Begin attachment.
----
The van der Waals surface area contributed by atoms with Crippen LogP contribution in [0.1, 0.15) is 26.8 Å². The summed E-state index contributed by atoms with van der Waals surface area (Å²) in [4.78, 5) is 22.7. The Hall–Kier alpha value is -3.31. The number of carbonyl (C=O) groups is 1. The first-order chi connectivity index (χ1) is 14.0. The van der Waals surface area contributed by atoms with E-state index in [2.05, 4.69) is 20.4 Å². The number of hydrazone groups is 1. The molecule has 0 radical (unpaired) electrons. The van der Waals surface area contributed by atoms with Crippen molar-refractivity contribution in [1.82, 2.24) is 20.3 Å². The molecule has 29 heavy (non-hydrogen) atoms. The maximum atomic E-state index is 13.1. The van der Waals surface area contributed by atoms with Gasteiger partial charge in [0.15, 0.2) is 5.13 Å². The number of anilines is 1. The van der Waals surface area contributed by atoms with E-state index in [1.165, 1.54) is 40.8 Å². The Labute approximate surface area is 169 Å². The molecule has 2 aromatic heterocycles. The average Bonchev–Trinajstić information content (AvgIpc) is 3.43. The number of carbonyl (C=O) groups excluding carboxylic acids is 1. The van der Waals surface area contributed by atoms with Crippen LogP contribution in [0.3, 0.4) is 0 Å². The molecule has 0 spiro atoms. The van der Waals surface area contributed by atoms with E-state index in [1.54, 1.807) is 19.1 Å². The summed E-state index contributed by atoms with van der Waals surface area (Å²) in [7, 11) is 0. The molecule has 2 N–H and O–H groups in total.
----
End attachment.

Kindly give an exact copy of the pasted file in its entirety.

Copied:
The van der Waals surface area contributed by atoms with Crippen LogP contribution in [0.1, 0.15) is 26.8 Å². The summed E-state index contributed by atoms with van der Waals surface area (Å²) in [4.78, 5) is 22.7. The Hall–Kier alpha value is -3.31. The number of carbonyl (C=O) groups is 1. The first-order chi connectivity index (χ1) is 14.0. The van der Waals surface area contributed by atoms with E-state index in [2.05, 4.69) is 20.4 Å². The number of hydrazone groups is 1. The molecule has 0 radical (unpaired) electrons. The van der Waals surface area contributed by atoms with Crippen molar-refractivity contribution in [1.82, 2.24) is 20.3 Å². The molecule has 29 heavy (non-hydrogen) atoms. The maximum atomic E-state index is 13.1. The van der Waals surface area contributed by atoms with Gasteiger partial charge in [0.15, 0.2) is 5.13 Å². The number of anilines is 1. The van der Waals surface area contributed by atoms with E-state index in [1.165, 1.54) is 40.8 Å². The Labute approximate surface area is 169 Å². The molecule has 2 aromatic heterocycles. The average Bonchev–Trinajstić information content (AvgIpc) is 3.43. The number of carbonyl (C=O) groups excluding carboxylic acids is 1. The van der Waals surface area contributed by atoms with Crippen LogP contribution in [0.3, 0.4) is 0 Å². The molecule has 0 spiro atoms. The van der Waals surface area contributed by atoms with E-state index in [1.54, 1.807) is 19.1 Å². The summed E-state index contributed by atoms with van der Waals surface area (Å²) in [7, 11) is 0. The molecule has 2 N–H and O–H groups in total.